Lesson Transcript

Hi, everybody. My name is Alisha. In this episode, I'm going to talk about how to express fractions and percentages. I'm going to talk about a few different patterns you can use and I'm going to talk about some questions that people have, especially with prepositions. Let's get started.
The first thing that I want to look at is this chart over here. This style of chart, we call a pie chart in English. It looks like a pie. In this case, for this example, I've made it into a data about our favorite desserts, just for example. The black part is people who like ice cream, red is cake, and blue is pie, just for our example. I want to use this to explain how we talk about percentages. Percent is the word that we use for this symbol, this circle slash circle symbol. We use the word percent to explain this. When we want to talk about data in this way, we can use percent before a noun phrase and we use it with the word, "of." To use this data as an example, we would say, for example, "25% of people prefer cake," as in this example. Or here, "50% of people prefer ice cream." When you're using a percentage, please make sure to include the number, of course, followed by percent, 25%, 50%. Follow that, then, with the preposition, "of," 25% of people. In this case, my data is about people's preferences. Your noun phrase may change. In this case, I'm talking about people, people-related data, and their preferences, which is why the end of this sentence includes the words "prefer cake." "People" is my noun. This may change depending on your data and depending on what you need to explain. In general, this is a pattern that you can use to talk about percentages, "25% of," "30% of," to talk about these. Please be careful of this when you are explaining data in this form or maybe in another form as well. Generally, though, if you want to explain your data in running text, meaning just regular text, you can use a pattern like this.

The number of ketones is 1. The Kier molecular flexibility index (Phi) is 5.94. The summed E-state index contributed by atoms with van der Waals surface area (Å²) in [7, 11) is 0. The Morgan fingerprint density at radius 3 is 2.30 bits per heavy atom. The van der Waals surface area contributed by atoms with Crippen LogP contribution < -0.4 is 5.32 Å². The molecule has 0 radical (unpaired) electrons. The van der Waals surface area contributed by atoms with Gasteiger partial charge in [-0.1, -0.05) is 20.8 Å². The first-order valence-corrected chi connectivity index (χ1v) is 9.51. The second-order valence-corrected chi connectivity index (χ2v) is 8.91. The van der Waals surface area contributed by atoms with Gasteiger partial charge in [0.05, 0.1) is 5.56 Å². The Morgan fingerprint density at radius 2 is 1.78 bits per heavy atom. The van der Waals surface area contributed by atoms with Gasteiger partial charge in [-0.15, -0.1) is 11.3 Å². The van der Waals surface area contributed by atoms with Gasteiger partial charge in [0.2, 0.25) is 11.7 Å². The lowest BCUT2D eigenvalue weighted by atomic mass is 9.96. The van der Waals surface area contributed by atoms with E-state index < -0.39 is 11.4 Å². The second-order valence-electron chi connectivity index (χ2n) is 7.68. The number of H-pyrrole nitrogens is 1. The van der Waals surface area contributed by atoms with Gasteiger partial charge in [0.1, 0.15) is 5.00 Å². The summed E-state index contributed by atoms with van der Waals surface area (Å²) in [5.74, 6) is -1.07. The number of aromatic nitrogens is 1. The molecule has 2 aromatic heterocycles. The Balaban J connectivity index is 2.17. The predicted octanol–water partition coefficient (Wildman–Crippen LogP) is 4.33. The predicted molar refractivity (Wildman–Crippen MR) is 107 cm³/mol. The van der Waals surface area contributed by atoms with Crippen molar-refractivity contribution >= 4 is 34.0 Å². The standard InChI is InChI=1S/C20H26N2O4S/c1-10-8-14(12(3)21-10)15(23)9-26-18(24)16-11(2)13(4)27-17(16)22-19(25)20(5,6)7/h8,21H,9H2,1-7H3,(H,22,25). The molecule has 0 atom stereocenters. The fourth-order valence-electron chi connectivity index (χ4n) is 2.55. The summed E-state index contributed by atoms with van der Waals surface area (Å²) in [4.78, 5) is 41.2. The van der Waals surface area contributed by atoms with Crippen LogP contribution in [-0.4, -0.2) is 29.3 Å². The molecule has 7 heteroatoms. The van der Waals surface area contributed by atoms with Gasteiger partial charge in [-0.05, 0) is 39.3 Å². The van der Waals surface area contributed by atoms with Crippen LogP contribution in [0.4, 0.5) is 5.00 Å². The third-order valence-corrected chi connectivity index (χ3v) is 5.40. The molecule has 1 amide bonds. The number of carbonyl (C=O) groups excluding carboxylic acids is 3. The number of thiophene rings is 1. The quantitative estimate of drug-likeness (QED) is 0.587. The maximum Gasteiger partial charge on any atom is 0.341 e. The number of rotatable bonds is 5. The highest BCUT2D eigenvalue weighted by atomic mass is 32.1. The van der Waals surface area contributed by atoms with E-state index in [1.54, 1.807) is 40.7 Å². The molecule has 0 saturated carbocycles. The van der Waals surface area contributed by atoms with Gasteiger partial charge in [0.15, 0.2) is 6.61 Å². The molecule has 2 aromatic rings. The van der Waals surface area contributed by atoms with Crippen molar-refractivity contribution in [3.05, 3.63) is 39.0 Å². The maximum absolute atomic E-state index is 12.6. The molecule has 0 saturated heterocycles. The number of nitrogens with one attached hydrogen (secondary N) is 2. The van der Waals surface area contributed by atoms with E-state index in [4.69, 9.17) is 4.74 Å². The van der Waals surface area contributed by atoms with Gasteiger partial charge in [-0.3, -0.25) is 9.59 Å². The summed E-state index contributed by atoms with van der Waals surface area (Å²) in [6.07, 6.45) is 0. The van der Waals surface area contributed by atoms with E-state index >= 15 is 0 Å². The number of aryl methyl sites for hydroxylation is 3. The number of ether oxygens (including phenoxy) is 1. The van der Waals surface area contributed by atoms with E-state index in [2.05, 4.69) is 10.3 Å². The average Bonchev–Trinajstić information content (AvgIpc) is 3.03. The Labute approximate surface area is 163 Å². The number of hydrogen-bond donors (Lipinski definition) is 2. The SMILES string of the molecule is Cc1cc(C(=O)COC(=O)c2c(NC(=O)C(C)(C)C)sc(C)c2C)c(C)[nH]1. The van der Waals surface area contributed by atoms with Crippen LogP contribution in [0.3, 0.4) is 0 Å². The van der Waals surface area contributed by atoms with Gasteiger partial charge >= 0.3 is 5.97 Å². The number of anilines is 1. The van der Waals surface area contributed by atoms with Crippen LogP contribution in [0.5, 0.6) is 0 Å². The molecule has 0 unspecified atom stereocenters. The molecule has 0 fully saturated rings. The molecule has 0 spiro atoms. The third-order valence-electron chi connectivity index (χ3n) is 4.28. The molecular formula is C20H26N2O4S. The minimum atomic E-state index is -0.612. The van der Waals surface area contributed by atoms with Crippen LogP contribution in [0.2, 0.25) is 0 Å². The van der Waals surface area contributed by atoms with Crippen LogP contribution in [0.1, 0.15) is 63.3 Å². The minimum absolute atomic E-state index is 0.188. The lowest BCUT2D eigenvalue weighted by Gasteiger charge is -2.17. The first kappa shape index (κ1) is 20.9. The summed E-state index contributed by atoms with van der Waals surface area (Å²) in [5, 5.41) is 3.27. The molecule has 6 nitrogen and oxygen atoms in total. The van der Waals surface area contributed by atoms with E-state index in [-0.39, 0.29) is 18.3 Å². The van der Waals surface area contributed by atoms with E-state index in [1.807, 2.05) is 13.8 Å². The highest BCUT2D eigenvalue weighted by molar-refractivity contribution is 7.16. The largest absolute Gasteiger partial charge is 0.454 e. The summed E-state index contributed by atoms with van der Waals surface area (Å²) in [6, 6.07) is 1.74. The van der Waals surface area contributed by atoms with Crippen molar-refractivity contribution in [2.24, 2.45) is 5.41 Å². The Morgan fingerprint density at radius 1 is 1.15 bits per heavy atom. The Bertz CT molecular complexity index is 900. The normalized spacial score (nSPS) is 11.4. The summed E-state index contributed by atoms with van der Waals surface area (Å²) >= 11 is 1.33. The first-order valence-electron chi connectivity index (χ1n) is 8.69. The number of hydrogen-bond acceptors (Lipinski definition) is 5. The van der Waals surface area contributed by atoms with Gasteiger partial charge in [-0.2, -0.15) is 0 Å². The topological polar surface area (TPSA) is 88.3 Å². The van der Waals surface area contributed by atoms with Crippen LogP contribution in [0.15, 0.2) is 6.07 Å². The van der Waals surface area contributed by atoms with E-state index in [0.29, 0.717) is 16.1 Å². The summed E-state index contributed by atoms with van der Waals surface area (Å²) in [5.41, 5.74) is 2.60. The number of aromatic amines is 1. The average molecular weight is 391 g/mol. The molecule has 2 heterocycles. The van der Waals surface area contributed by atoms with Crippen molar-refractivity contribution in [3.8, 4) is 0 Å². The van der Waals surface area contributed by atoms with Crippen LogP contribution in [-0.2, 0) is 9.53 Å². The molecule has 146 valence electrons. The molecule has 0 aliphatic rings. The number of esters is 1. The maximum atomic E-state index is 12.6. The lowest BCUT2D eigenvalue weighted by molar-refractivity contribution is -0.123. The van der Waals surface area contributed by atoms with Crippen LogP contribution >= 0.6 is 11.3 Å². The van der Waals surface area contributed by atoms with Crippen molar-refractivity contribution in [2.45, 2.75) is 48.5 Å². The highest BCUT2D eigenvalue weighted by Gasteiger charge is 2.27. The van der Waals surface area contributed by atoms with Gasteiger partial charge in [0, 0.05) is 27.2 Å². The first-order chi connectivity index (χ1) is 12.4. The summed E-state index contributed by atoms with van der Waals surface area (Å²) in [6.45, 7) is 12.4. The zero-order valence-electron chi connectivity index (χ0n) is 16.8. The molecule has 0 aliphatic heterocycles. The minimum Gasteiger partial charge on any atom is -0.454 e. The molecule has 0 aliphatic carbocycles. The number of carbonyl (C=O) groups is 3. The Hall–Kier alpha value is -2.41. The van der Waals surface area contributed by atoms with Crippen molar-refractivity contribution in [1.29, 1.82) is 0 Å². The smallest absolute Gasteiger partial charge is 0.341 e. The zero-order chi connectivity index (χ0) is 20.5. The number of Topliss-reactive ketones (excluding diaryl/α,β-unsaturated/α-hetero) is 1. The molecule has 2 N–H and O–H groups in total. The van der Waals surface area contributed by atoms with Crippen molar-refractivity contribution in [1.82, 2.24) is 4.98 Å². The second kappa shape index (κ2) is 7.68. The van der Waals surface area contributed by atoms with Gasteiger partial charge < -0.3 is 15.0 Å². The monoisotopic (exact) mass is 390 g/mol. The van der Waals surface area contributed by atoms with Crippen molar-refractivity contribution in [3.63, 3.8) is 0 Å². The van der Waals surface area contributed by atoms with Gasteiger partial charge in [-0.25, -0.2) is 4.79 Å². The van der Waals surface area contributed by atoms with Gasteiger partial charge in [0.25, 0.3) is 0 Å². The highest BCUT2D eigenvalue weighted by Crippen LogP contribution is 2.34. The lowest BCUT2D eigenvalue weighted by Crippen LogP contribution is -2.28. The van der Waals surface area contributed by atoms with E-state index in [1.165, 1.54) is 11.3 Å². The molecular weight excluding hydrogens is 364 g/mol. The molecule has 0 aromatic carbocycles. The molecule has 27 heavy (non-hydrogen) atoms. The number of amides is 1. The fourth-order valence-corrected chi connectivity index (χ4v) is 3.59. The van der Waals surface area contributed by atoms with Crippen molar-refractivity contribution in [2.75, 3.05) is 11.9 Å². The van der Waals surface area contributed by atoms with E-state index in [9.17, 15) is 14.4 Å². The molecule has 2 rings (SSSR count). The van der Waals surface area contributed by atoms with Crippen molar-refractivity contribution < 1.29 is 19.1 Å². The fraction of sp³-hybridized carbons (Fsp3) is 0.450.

Let's look, though, at something that can cause a little bit of confusion, especially about prepositions. Let's imagine that you need to explain some data in a graph, maybe data that's changing. Here, I have a couple of different patterns. One is red, referring to this red line here and another blue, referring just to this blue line here, just to explain the way that we explain these really. Let's take a look, though. I've made a graph. The data doesn't really matter so much here like what we're actually looking at. I want to focus, though, on the change of the data here. On this axis, I have 10% to 50%, and each dash represents a 10% difference here. The red line, I've made an example pattern which is something increased by 10% here. Please notice I'm using "by" in this sentence. From point 0 on this axis until point 2 here, we see the line increases from 0 to 10%. One way to describe this change is by saying that something, something--in this case, maybe, I don't know, this was about dessert--the number of people who made dessert at home increased by 10%. This "by" shows the degree to which something happened. This is telling us the amount of change. In other words, the degree of change showed by here, "increased by." This is the total change. Let's compare this, then, to the blue line here. The only difference here, I've used the preposition "to," "increased to 20%." This is a sentence that matches this blue line here. I've tried to show from year two to year three. At this point, at year three, in this case, at point 3 on this axis, the data is now at the 20% point. I moved it from 10% at two to 20% at three. Here, I've used, "increased to 20%." This shows us the upper limit of the data. Using 2 shows us the limit of the data, like how far the data went. It's not referring to the amount of change, it's referring to the point at which the data stops or the endpoint for that data. Here, by using "to," we see that this means, actually, the endpoint. "By" refers only to the amount of change. I could say, for example, in this line, the red line, I talked about before, I can say maybe the percentage of people cooking at home increased by 10%, as in my original example. Or, I could also say, in this case, the number of people cooking at home increased to 10%. Both are correct here because both refer to a 10% change, or rather they refer to a 10% change, yes, using "by," but in this case, 10% is also the endpoint for the data for that year. In this case, both "by" and "to" could be correct.